Communicating Risks: an Exploration of Uncertainty and Satisfaction in Dentist-Patient Interaction
Date of Graduation
Master of Arts in Communication
Communicating risks involved with health care is a difficult task. Health care professionals, such as dentists, are encouraged to initiate discussions about extraction risks with their patients. However, this task often causes increased anxiety and time consumption for the dentist and patient. The purpose of this study was to examine different perspectives in communicating risks with patients. Dentist and patient questionnaires were distributed in three Midwestern dental offices to gather information on their perspective of a risk communication interaction involving the removal of the patient's teeth. In addition to open-ended questionnaires, observation of the interactions was used to record how the dentists and patients behaved during the risk presentation from the dentist. Based on what was observed and what was recorded on the questionnaires, the most significant finding was that perceived similarity and relationships can affect the presentation of risks by the dentist to the patient. Although there is a sense that informed consent is a waste of time from some dentists, dentists are challenged in knowing how much detail to present when discussing risks. When dentists perceive a good relationship or similarity with a patient, risks are presented in favorable satisfaction from patients. Obstacles that served as dissatisfying characteristics of risk discussions for patients included lack of time spent by the dentist in allowing patient to ask questions and conflicting information between patient's personal beliefs and dentist's belief about risks. These findings, as well as others, could aid in possibilities of other exploratory research in understanding the complications of risk discussions.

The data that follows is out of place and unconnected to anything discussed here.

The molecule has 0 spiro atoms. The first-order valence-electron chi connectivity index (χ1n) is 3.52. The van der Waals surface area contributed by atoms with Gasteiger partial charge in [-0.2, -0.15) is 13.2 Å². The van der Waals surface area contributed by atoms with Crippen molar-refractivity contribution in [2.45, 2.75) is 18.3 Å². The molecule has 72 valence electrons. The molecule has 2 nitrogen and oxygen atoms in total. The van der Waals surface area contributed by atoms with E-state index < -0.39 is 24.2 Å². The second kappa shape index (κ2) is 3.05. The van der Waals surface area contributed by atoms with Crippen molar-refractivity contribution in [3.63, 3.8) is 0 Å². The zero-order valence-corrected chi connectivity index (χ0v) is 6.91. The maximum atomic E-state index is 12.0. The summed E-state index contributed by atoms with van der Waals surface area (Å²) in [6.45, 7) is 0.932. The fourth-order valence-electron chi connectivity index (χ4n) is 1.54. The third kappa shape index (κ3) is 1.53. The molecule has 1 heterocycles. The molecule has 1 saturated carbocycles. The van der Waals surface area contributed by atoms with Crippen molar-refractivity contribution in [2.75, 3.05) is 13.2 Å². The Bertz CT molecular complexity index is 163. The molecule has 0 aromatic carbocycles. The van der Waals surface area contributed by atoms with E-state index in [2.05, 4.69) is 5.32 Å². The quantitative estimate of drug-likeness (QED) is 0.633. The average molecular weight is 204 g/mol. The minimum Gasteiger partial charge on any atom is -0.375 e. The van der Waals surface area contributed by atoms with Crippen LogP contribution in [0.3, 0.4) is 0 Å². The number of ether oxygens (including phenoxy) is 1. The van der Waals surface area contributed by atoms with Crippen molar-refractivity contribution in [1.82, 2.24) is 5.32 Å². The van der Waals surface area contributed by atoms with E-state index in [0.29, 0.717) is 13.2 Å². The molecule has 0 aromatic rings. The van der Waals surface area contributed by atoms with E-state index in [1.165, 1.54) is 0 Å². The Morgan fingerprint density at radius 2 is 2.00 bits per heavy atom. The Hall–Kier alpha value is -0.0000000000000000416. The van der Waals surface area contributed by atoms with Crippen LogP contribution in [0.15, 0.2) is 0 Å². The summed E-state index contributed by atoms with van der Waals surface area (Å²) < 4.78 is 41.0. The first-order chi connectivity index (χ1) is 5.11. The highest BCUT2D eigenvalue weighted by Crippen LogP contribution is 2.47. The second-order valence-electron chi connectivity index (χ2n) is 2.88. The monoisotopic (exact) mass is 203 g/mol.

communication, uncertainty, satisfaction, risk consent, survey
© Timothy R. Jump
Jump, Timothy R., "Communicating Risks: an Exploration of Uncertainty and Satisfaction in Dentist-Patient Interaction" (2004). MSU Graduate Theses. 1034.